Now, if you step into the process at the RAW stage, you would get a lighter or darker file - except LR automatically compensates.

If the manufacturer chooses to heavily saturate the RAW file, he will tend to gain noise performance at the expense of highlight latitude (this is the GH2 approach, where there is little highlight headroom).

If the manufacturer chooses to lightly saturate the RAW file he will tend to gain highlight latitude at the expense of noise performance (this is the Oly approach - highlights are very well preserved, but surprisingly noise is good too).

So there is nothing to test. Nobody is cheating or not cheating because there is nothing to cheat AT. Provided the pictures develop correctly, how much the maker chooses to saturate the RAW is nobody's business but his.

And where it comes to RAW recording, UniWB configurations (and the like) allow users to come as close as they may dare to the actual RAW-channel saturation limits. Done. Over. Case closed ...

PS - I think that we should start invoicing the next yahoo who starts a thread about this dim BS ...

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olimpero
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raw files
In reply to Louis_Dobson, May 16, 2012

thanks Louis,

very good and detailed explanation,

anyway, I share the RAW files if anyone want to play with them:

E-M5:
ISO 200, 1/6 f5.6 Leica R 60mm 2.8 lens

http://www.almafotoestudio.es/images/_5160003.ORF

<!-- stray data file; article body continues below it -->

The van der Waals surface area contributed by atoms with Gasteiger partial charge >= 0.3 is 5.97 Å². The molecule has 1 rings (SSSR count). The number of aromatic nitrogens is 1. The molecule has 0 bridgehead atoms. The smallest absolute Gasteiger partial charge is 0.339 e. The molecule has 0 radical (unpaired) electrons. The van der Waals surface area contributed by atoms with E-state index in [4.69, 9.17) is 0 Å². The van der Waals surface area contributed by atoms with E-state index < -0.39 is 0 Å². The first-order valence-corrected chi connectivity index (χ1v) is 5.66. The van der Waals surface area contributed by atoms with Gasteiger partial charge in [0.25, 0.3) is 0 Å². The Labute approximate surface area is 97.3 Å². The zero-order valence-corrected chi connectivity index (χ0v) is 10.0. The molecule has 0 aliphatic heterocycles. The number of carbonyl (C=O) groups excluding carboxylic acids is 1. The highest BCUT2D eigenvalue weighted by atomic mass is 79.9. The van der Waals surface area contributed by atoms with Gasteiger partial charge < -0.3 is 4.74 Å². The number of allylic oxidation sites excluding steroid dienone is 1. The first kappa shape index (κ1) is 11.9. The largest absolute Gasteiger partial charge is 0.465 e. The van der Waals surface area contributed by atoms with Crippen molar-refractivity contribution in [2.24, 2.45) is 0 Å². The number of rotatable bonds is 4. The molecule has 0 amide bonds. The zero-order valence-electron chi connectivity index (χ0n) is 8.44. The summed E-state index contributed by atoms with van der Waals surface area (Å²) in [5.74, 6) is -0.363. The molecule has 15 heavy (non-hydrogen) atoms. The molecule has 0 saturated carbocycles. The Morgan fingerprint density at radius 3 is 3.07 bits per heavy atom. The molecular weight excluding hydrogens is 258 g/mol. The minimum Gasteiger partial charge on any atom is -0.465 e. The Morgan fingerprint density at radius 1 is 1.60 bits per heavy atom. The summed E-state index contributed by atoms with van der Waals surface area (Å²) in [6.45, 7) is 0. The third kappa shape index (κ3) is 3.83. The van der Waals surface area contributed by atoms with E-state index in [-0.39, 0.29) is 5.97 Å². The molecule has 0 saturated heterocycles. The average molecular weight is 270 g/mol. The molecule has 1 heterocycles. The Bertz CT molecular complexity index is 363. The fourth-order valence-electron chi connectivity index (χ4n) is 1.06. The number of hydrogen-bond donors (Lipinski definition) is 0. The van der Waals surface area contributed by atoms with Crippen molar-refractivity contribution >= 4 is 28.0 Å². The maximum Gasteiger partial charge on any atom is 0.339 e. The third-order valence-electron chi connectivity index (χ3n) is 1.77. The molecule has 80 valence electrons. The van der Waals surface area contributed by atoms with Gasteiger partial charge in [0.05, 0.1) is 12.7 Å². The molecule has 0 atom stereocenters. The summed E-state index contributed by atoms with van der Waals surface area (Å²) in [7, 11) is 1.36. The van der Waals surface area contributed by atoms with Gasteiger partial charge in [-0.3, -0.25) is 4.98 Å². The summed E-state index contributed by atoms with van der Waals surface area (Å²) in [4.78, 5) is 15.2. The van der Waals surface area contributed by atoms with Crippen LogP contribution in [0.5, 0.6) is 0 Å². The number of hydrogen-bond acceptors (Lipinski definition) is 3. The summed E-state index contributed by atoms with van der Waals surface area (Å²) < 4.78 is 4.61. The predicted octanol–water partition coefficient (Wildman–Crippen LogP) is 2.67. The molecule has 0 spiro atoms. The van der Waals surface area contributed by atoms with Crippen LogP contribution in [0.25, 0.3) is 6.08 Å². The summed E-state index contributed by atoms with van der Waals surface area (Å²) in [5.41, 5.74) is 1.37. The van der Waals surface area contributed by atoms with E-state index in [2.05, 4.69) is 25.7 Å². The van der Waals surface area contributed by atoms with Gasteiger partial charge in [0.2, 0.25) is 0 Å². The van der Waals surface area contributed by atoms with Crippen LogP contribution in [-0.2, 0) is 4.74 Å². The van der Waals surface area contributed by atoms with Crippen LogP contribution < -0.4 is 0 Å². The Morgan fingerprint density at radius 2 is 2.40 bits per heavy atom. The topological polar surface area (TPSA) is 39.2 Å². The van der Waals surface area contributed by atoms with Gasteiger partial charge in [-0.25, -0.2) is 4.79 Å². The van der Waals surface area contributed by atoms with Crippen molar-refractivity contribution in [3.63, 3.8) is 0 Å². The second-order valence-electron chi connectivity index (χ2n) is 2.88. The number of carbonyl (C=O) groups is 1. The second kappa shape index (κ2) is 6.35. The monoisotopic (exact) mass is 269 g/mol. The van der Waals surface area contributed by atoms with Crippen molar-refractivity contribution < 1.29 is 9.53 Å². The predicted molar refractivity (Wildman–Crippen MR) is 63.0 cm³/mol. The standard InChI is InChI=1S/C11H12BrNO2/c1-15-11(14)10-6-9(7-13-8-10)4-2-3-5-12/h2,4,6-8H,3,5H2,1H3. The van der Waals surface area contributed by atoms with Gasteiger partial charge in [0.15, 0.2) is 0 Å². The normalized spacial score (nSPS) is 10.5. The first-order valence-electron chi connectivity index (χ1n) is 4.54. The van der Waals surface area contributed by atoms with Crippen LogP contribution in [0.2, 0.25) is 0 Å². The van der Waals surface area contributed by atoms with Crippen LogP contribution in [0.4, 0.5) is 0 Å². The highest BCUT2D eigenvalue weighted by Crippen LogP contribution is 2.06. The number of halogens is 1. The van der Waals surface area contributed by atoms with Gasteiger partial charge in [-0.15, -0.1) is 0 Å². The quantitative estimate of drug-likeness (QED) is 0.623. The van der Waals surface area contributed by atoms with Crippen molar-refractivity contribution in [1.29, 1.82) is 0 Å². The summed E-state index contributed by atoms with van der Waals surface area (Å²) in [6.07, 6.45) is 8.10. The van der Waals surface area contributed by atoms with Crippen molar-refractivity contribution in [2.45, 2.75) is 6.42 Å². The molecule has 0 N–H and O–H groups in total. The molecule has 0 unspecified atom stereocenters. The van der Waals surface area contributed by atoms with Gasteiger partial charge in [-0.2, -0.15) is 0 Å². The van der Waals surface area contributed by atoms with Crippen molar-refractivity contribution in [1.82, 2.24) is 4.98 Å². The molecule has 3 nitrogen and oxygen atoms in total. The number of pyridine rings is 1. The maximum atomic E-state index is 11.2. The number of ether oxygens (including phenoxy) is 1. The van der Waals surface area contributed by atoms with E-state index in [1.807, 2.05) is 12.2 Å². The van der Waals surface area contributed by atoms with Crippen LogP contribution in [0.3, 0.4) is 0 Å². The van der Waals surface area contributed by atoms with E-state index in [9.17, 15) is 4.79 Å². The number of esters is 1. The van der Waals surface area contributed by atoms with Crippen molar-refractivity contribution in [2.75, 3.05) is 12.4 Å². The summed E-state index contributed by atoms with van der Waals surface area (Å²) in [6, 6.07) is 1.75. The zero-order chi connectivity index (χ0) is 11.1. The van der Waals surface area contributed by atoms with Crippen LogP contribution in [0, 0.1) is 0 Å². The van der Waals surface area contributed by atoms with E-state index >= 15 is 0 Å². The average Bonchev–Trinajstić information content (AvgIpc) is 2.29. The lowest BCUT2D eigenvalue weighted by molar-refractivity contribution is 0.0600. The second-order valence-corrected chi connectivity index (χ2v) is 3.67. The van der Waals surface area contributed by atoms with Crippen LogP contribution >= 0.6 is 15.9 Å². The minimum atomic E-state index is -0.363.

GH2:
ISO 160, 1/6 f5.6 Leica R 60mm 2.8 lens

http://www.almafotoestudio.es/images/_1030543.RW2

D7000:
ISO 100, 1/3 f5.6 Leica R 60mm 2.8 lens

http://www.almafotoestudio.es/images/_DSC2356.NEF

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NuFonaut
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Re: OM-D needs more light, longer exposure times! (imaging-resource.com)
In reply to Adventsam, May 16, 2012

Hmmm... is the superiority of the EM-5 still bothering you that much? Just buy one and maybe the pain will go away

Adventsam wrote:

NuFonaut wrote:

There have been comparison shots between GH2 and EM-5 on another M4/3 forum (am trying to find it) which showed equally bright pictures with the completely same settings. I have no reason to believe the EM-5 differs more than 1/3 EV which is neglible.

The old Panasonics were underrated in terms of Isos, the newer ones aren´t so it makes basically no difference.

Bury, Head, Sand.

Jman13 wrote: